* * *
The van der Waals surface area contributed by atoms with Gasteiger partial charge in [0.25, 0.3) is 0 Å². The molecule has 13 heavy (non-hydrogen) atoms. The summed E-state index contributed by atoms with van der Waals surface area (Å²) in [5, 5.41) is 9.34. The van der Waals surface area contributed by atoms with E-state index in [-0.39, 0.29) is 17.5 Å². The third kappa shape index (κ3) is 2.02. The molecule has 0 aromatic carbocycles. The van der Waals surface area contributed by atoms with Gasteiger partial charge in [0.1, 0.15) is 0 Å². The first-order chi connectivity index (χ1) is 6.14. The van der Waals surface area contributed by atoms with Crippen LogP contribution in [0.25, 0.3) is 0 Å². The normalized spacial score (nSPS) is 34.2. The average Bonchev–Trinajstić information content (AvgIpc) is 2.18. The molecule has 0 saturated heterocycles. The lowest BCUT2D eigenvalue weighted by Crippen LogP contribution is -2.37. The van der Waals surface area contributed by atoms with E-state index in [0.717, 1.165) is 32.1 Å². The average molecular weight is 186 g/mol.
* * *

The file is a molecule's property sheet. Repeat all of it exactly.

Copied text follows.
The van der Waals surface area contributed by atoms with Gasteiger partial charge in [0.25, 0.3) is 0 Å². The molecule has 13 heavy (non-hydrogen) atoms. The summed E-state index contributed by atoms with van der Waals surface area (Å²) in [5, 5.41) is 9.34. The van der Waals surface area contributed by atoms with E-state index in [-0.39, 0.29) is 17.5 Å². The third kappa shape index (κ3) is 2.02. The molecule has 0 aromatic carbocycles. The van der Waals surface area contributed by atoms with Gasteiger partial charge in [0.1, 0.15) is 0 Å². The first-order chi connectivity index (χ1) is 6.14. The van der Waals surface area contributed by atoms with Crippen LogP contribution in [0.25, 0.3) is 0 Å². The normalized spacial score (nSPS) is 34.2. The average Bonchev–Trinajstić information content (AvgIpc) is 2.18. The molecule has 0 saturated heterocycles. The lowest BCUT2D eigenvalue weighted by Crippen LogP contribution is -2.37. The van der Waals surface area contributed by atoms with E-state index in [0.717, 1.165) is 32.1 Å². The average molecular weight is 186 g/mol.